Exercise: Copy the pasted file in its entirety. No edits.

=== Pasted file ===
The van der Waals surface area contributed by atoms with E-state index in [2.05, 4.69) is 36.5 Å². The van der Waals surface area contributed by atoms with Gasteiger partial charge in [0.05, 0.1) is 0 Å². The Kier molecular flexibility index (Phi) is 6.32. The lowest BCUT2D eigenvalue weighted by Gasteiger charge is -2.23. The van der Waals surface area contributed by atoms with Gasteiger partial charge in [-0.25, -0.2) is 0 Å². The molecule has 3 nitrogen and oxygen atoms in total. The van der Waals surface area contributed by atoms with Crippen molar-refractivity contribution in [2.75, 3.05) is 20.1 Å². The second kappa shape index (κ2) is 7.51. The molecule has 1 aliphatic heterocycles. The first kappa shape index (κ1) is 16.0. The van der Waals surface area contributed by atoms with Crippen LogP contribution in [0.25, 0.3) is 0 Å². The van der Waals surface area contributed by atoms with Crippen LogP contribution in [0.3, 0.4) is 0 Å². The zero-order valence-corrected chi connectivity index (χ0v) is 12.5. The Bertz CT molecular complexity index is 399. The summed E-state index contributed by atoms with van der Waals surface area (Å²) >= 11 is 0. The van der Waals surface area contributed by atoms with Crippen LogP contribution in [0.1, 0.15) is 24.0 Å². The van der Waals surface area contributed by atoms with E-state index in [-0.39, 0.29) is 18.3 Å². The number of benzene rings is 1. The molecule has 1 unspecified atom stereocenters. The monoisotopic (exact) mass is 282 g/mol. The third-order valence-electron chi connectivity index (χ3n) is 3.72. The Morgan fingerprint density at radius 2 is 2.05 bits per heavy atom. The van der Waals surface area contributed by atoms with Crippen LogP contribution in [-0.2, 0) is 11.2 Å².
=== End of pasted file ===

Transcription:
The van der Waals surface area contributed by atoms with E-state index in [2.05, 4.69) is 36.5 Å². The van der Waals surface area contributed by atoms with Gasteiger partial charge in [0.05, 0.1) is 0 Å². The Kier molecular flexibility index (Phi) is 6.32. The lowest BCUT2D eigenvalue weighted by Gasteiger charge is -2.23. The van der Waals surface area contributed by atoms with Gasteiger partial charge in [-0.25, -0.2) is 0 Å². The molecule has 3 nitrogen and oxygen atoms in total. The van der Waals surface area contributed by atoms with Crippen molar-refractivity contribution in [2.75, 3.05) is 20.1 Å². The second kappa shape index (κ2) is 7.51. The molecule has 1 aliphatic heterocycles. The first kappa shape index (κ1) is 16.0. The van der Waals surface area contributed by atoms with Crippen LogP contribution in [0.25, 0.3) is 0 Å². The van der Waals surface area contributed by atoms with Crippen LogP contribution in [0.3, 0.4) is 0 Å². The zero-order valence-corrected chi connectivity index (χ0v) is 12.5. The Bertz CT molecular complexity index is 399. The summed E-state index contributed by atoms with van der Waals surface area (Å²) >= 11 is 0. The van der Waals surface area contributed by atoms with Crippen LogP contribution in [0.1, 0.15) is 24.0 Å². The van der Waals surface area contributed by atoms with E-state index in [-0.39, 0.29) is 18.3 Å². The number of benzene rings is 1. The molecule has 1 unspecified atom stereocenters. The monoisotopic (exact) mass is 282 g/mol. The third-order valence-electron chi connectivity index (χ3n) is 3.72. The Morgan fingerprint density at radius 2 is 2.05 bits per heavy atom. The van der Waals surface area contributed by atoms with Crippen LogP contribution in [-0.2, 0) is 11.2 Å².